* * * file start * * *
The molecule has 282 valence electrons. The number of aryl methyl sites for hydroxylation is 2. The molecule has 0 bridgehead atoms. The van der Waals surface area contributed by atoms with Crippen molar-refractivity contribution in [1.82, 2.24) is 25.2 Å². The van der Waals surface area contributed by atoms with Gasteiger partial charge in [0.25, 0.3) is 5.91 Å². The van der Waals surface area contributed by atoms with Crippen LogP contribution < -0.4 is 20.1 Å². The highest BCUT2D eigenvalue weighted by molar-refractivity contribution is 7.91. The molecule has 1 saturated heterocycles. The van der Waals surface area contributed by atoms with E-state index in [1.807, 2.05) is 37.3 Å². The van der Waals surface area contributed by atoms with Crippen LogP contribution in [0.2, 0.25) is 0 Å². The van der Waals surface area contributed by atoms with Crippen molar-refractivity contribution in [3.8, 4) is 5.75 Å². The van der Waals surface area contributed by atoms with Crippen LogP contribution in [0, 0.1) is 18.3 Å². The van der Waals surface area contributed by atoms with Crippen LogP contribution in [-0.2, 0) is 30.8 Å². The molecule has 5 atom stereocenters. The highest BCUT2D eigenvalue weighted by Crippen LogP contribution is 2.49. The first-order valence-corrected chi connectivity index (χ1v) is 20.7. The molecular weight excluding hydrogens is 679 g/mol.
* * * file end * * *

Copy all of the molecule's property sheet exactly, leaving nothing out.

The molecule has 282 valence electrons. The number of aryl methyl sites for hydroxylation is 2. The molecule has 0 bridgehead atoms. The van der Waals surface area contributed by atoms with Crippen molar-refractivity contribution in [1.82, 2.24) is 25.2 Å². The van der Waals surface area contributed by atoms with Gasteiger partial charge in [0.25, 0.3) is 5.91 Å². The van der Waals surface area contributed by atoms with Crippen LogP contribution < -0.4 is 20.1 Å². The highest BCUT2D eigenvalue weighted by molar-refractivity contribution is 7.91. The molecule has 1 saturated heterocycles. The van der Waals surface area contributed by atoms with E-state index in [1.807, 2.05) is 37.3 Å². The van der Waals surface area contributed by atoms with Crippen LogP contribution in [0.2, 0.25) is 0 Å². The van der Waals surface area contributed by atoms with Crippen molar-refractivity contribution in [3.8, 4) is 5.75 Å². The van der Waals surface area contributed by atoms with Crippen LogP contribution in [0, 0.1) is 18.3 Å². The van der Waals surface area contributed by atoms with Crippen LogP contribution in [-0.2, 0) is 30.8 Å². The molecule has 5 atom stereocenters. The highest BCUT2D eigenvalue weighted by Crippen LogP contribution is 2.49. The first-order valence-corrected chi connectivity index (χ1v) is 20.7. The molecular weight excluding hydrogens is 679 g/mol.